Another cocktail named for the city it was created in – the Singapore Sling was developed at the Raffles Hotel in the city by bartender Ngiam Tong Boon. It’s a mix of gin, cherry liqueur or brandy, lemon juice and soda water, garnished with a maraschino cherry or a slice of lemon peel.


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#8 Paris: Bloody Mary

A French bartender named Fernand Petiot claims to have first made the bloody Mary at the New York Bar in Paris (you can still go there today, it’s now called Harry’s New York Bar) which was a regular haunt of cocktail drinkers like Coco Chanel, Ernest Hemingway, Rita Hayworth, Humphrey Bogart and Edward, Duke of Windsor.

The cocktail is a mix of vodka, tomato juice, lemon juice, Worcestershire sauce, Tobasco sauce, celery salt and black pepper, optionally garnished with a celery stalk and lemon wedge. Many variations on this recipe exist, however, with different base spirits used, and garnishes as varied as pickled asparagus.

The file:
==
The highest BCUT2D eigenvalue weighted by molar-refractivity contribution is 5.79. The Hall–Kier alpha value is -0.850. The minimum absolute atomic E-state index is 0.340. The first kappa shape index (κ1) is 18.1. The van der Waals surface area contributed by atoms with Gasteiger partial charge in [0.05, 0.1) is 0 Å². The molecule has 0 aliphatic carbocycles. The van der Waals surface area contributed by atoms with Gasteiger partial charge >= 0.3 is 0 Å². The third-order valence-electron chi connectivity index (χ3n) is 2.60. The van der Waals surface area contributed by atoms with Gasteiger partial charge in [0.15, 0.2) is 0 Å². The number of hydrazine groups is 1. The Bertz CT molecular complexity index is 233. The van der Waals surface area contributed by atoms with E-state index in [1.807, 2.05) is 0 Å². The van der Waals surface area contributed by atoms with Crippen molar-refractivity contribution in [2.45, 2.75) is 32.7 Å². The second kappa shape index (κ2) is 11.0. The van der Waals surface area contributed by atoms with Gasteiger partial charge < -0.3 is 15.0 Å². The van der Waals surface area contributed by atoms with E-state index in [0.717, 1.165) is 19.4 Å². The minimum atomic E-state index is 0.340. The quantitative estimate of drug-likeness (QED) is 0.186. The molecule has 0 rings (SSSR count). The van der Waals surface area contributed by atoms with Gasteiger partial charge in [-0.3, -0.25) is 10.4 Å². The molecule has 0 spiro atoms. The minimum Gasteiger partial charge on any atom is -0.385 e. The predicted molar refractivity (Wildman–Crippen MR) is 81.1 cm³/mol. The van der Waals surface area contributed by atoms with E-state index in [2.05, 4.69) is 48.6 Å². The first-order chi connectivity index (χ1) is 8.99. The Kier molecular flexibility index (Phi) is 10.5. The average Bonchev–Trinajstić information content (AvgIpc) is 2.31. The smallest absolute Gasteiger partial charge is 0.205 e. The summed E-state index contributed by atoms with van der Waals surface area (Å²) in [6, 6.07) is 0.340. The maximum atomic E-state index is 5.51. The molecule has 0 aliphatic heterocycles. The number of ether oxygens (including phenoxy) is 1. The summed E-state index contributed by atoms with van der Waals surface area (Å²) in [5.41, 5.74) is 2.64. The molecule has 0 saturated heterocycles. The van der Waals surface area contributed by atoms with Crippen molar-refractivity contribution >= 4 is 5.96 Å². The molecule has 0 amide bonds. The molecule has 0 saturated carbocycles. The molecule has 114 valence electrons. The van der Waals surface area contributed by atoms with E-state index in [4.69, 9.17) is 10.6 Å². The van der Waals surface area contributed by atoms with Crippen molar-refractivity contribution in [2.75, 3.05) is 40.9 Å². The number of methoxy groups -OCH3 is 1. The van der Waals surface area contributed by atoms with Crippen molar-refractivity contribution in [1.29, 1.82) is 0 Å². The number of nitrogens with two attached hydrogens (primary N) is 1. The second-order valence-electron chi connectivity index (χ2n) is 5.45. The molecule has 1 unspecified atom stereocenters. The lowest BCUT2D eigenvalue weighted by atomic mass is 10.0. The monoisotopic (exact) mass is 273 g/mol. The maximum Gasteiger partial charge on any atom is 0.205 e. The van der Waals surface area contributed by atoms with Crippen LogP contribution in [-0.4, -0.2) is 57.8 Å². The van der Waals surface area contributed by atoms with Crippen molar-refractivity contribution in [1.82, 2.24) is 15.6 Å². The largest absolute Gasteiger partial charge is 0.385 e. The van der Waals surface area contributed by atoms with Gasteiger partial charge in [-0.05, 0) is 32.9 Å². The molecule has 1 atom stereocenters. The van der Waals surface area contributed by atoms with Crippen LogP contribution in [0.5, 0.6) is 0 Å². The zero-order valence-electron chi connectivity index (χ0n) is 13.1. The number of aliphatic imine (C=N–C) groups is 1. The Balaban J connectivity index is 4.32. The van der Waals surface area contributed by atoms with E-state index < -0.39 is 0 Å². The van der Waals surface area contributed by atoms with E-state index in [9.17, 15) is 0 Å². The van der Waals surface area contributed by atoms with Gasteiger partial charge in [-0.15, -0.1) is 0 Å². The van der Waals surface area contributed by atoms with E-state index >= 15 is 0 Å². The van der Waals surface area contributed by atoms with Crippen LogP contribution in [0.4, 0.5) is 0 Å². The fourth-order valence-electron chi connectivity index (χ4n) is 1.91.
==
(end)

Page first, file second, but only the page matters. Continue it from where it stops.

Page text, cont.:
Honourable mentions: Paris was a hotbed for cocktail creation, with both the French 75 and Sidecar cocktails thought to have originated here. London shares a claim for the Sidecar (a mix of cognac with equal parts triple sec and lemon juice) but the Ritz Hotel in Paris says it was first mixed there. The French 75 was created at the same New York Bar in Paris as the bloody Mary, and contains gin, sugar, lemon juice and champagne.


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#9 Rio de Janeiro: Caipirinha

This is Brazil‘s national cocktail, so you could really drink it anywhere in the country. It’s made from cachaça (a spirit made from sugar cane juice) half a lime cut into quarters and sugar, poured over ice. Its origin story includes a theory about being concocted to fight the Spanish flu, and it’s still used as a treatment for the common cold.


Perhaps instead of bulk-buying toilet paper to prepare for the Covid-19 coronavirus, we should all just drink cocktails instead.

(Lead image: Clem Around the Corner / Unsplash)